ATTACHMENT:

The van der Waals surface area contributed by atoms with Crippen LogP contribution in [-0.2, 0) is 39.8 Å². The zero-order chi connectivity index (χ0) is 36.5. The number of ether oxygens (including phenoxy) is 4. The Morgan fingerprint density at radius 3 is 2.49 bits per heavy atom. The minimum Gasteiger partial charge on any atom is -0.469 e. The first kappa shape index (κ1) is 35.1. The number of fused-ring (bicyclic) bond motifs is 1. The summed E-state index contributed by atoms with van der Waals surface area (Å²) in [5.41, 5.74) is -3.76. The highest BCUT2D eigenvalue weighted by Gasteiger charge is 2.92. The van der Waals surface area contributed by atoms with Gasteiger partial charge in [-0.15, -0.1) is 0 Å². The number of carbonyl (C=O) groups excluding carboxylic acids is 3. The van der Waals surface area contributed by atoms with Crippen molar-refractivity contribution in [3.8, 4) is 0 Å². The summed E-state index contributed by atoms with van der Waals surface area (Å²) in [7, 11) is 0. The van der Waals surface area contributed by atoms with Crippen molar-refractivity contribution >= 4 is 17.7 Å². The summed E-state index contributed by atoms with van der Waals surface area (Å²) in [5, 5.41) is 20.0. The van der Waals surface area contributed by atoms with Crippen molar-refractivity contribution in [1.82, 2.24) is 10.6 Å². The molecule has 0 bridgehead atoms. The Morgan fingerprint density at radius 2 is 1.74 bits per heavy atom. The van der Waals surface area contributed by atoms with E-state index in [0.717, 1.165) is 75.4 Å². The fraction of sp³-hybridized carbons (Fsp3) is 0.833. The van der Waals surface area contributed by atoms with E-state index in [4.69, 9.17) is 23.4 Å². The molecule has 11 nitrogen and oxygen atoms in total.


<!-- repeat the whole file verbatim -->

The van der Waals surface area contributed by atoms with Crippen LogP contribution in [-0.2, 0) is 39.8 Å². The zero-order chi connectivity index (χ0) is 36.5. The number of ether oxygens (including phenoxy) is 4. The Morgan fingerprint density at radius 3 is 2.49 bits per heavy atom. The minimum Gasteiger partial charge on any atom is -0.469 e. The first kappa shape index (κ1) is 35.1. The number of fused-ring (bicyclic) bond motifs is 1. The summed E-state index contributed by atoms with van der Waals surface area (Å²) in [5.41, 5.74) is -3.76. The highest BCUT2D eigenvalue weighted by Gasteiger charge is 2.92. The van der Waals surface area contributed by atoms with Gasteiger partial charge in [-0.15, -0.1) is 0 Å². The number of carbonyl (C=O) groups excluding carboxylic acids is 3. The van der Waals surface area contributed by atoms with Crippen molar-refractivity contribution in [3.8, 4) is 0 Å². The summed E-state index contributed by atoms with van der Waals surface area (Å²) in [7, 11) is 0. The van der Waals surface area contributed by atoms with Crippen molar-refractivity contribution >= 4 is 17.7 Å². The summed E-state index contributed by atoms with van der Waals surface area (Å²) in [5, 5.41) is 20.0. The van der Waals surface area contributed by atoms with Crippen molar-refractivity contribution in [1.82, 2.24) is 10.6 Å². The molecule has 0 bridgehead atoms. The Morgan fingerprint density at radius 2 is 1.74 bits per heavy atom. The van der Waals surface area contributed by atoms with E-state index in [0.717, 1.165) is 75.4 Å². The fraction of sp³-hybridized carbons (Fsp3) is 0.833. The van der Waals surface area contributed by atoms with E-state index in [4.69, 9.17) is 23.4 Å². The molecule has 11 nitrogen and oxygen atoms in total.